"Boundaries of History": Stefan Kirmse presents his book "The Lawful Empire: Legal Change and Cultural Diversity in Late Tsarist Russia"
On the March 4th the series of research seminar ‘Boundaries of History’ is continuing with the presentation of the book “The Lawful Empire: Legal Change and Cultural Diversity in Late Tsarist Russia” by Stefan Kirmse, which observes the legal practices in Crimea and Kazan after the Judicial Reform of 1864, both from legal and cultural aspects.
When: March 04, 18:30 (UTC+3)
Where: This is a Zoom event. Please fill in the form to receive the invitation to a scheduled Zoom meeting.
Working language: English
Senior Research Fellow and Research Coordinator
Field of research interests: history of law in imperial Russia, focusing on Russia, Ukraine, the Caucasus region, and Central Asia.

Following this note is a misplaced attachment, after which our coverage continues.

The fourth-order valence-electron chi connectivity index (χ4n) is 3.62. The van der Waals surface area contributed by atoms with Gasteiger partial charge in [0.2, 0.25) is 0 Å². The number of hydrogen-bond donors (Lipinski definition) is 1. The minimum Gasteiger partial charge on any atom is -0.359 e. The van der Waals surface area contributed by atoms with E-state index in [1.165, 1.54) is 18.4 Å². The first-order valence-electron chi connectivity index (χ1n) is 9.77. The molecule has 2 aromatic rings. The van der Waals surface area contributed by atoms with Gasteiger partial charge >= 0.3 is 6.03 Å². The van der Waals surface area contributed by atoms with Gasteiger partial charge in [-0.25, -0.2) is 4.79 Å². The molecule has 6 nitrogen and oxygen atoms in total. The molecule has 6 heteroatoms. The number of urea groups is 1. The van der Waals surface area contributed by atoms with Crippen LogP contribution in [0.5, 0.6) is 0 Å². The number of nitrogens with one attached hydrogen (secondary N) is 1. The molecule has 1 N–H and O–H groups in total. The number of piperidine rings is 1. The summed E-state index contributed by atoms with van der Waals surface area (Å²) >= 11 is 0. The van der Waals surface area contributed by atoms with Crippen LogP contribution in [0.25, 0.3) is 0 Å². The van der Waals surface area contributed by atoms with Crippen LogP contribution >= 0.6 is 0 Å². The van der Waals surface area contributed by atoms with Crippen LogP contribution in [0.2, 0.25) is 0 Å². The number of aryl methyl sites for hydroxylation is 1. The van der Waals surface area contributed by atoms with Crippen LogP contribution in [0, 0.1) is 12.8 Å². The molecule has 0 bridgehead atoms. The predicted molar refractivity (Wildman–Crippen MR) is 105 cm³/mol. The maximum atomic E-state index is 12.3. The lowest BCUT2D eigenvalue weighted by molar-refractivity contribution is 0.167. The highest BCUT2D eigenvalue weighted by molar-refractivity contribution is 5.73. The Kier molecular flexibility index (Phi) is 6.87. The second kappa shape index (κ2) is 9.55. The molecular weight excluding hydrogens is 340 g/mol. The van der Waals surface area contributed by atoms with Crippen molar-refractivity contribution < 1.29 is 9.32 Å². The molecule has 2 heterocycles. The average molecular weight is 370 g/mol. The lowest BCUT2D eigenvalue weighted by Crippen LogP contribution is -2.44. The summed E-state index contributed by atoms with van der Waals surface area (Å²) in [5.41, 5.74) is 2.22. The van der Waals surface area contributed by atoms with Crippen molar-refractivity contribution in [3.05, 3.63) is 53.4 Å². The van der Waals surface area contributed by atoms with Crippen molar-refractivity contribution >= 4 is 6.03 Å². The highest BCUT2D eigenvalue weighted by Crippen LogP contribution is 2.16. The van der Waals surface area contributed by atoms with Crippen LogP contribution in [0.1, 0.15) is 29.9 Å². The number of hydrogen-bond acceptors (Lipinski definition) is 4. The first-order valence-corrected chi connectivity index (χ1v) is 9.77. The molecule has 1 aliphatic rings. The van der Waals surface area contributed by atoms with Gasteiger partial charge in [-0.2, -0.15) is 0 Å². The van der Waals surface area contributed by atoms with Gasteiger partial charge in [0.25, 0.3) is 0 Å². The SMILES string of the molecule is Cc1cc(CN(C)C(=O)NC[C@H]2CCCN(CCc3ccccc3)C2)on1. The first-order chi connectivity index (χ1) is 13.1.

Stefan Kirmse’s book combines an analysis of law and legal practice with a discussion of autocratic rule over a multicultural empire. He shows, how new legal institutions and their implications for an emerging rule of law in late tsarist Russia changed the position of formerly alien territories and minorities towards the inclusivity of cultural diversity in the post-reform legal order, at least in Crimea and Kazan. It traces the implications of this position in two directions: first, it explores the meaning of legal change for the Russian Empire’s religious and nationality policies; and second, it discusses the potential benefits of adding an imperial dimension to analyses of the Russian legal system and the wider process of reform. The book approaches law from several angles. Complementing the top-down approach (it maps out the ideas behind the new courts and the actors driving legal change) with a bottom-up analysis, it adopts a comparative regional focus by highlighting similarities and differences in the implementation and local experience of the reforms.